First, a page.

You can’t just show a rabbit to a greyhound without it going into a mental frenzy and so it is with food bloggers. After a dizzying hour being aurally tantalised with descriptions of juices, rubs and marinades, we needed feeding. Scott perched us at a table with a bird’s eye view of the kitchen and ordered a couple of burgers. Burgers are almost a side thought here, so I’m keen to go back and try slow cooked dishes like Texas beef brisket and the long beef ribs with a ‘divine side’ of 12hr BBQ pit beans.
‘The Pit Burger’ (£15.95) includes two flame-grilled over hickory steak patties topped with sliced brisket, pulled pork, bacon, cheese, pickle, tomato, lettuce, dirty sauce, American mustard and BBQ sauce stacked on a glazed brioche bun. All full flavoured if a little on the salty side – it took a couple of cocktails to wash it all down, but that might just be me.
They’ve also introduced Manchester to 'The Donut Burger' (£12.95) - two house-made 100% steak burgers, melted cheese, smoked peppered bacon, dirty sauce and deep fried crispy onions, between two glazed donuts. Apparently Melissa Cookston’s restaurant only uses one split donut – the lightweights. At 2000 calories, it’s a bit gimmicky for me but the photo I uploaded of it on social media got such a huge response immediately, it’s working as a hook to get Red’s noticed.
So far, Red’s True Barbecue have taken no short cuts – the fit out, the research, the recipes, the suppliers, the menu, the website, the marketing. They open in Manchester on February 13th and plan to open another two Red’s this year (including Nottingham) aiming to have around 15 to 18 restaurants in total over the next five years.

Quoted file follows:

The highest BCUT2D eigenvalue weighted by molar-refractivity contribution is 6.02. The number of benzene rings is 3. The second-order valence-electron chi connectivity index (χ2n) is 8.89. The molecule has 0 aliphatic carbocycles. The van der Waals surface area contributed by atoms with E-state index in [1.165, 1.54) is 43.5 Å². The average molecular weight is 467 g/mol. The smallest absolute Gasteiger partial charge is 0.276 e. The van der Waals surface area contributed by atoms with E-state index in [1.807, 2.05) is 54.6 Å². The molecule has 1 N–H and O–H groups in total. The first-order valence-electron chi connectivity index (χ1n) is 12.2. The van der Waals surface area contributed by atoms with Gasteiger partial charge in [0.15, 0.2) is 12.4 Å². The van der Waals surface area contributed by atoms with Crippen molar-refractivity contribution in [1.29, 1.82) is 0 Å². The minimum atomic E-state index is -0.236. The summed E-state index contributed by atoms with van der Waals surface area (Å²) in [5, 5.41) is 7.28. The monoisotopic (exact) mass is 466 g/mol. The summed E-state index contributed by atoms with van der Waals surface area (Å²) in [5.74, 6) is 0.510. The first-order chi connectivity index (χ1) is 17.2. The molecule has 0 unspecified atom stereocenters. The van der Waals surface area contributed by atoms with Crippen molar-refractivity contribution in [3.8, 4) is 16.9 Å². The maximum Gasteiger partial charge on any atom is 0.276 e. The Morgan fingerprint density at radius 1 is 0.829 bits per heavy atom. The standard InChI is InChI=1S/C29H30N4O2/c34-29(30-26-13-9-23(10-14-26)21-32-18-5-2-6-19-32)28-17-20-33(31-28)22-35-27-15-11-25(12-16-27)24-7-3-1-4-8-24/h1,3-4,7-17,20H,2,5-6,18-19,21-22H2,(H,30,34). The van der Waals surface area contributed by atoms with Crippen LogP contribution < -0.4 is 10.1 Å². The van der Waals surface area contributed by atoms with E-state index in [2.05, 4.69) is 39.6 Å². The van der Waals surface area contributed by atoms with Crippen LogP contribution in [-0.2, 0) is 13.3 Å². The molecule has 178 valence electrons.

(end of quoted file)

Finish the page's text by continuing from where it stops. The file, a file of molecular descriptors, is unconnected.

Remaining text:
They have thrown down the heat proof oven mitt, does Manchester need another edgy restaurant selling burgers and pulled pork, or has it developed a taste for True Barbecue?
Red’s True Barbecue, 22 Lloyd Street, Albert Square, M2 5WA
Tel: 0161 820 9140 e: email@example.com
Mon-Wed 12pm - 12am
Thur, Fri & Sat 12pm - 2am
Sun 12pm - 10pm
A friend who is a proper food critic, writing proper reviews for proper publications invited me to go to Manchester House, which is so prohibitively expensive for someone like me with
kids a limited disposable income, I grabbed the opportunity.
The bar on the 12th floor offers wraparound views of Manchester, which is ok if you enjoy noseying into office blocks, but for me, a great view is more Tuscany than Trafford. The cocktail menu weighs the same as a small dog and lists the name of every barman that invented every cocktail for the last hundred years.
Diners are served canapés in the bar with pre-dinner drinks. Ours included spoonfuls of crab with lemongrass, beetroot and foie gras macaron and a wafer thin film of red pepper.
Down in the 2nd floor restaurant, bread was served as a course in itself; light Onion and Bacon Brioche with a quenelle of whipped sweet onion butter. Thanks to modern kitchen gadgetry, the accompanying broth tasted like packet onion soup which was nostalgically comforting, though extraneous.
The kitchen knew my friend was there to review so sent out a few courses before providing what we’d ordered. These are offered generally as an ‘extended a la carte’ option at £15 to bridge the £95, 12 course tasting menu and a standard three course choice.
Maintaining a conversation was impossible. When waiting staff weren’t serving or reciting the involved technicalities of each course, they were pouring water or popping back throughout the meal to keenly require our opinion of each dish whilst we were still forming one.
First we were served a pretty bowl of (out of season) Chilled Broad Bean Soup with goats cheese.
Next was Razor clam, Squid and Pepper. Yellow pepper puree on a razor clam shell, tiny deep fried tentacles and steamed clam, eye-catching squares of black squid ink jelly with nasturtium leaves and flowers.
We especially enjoyed the next course of Braised Snails, Potato and Parsley. Slow cooking rendered the snails rich, dark and soft, under a layer of bright green parsley and a topping of lightly whipped, perfectly seasoned potato puree, and a potato crisp.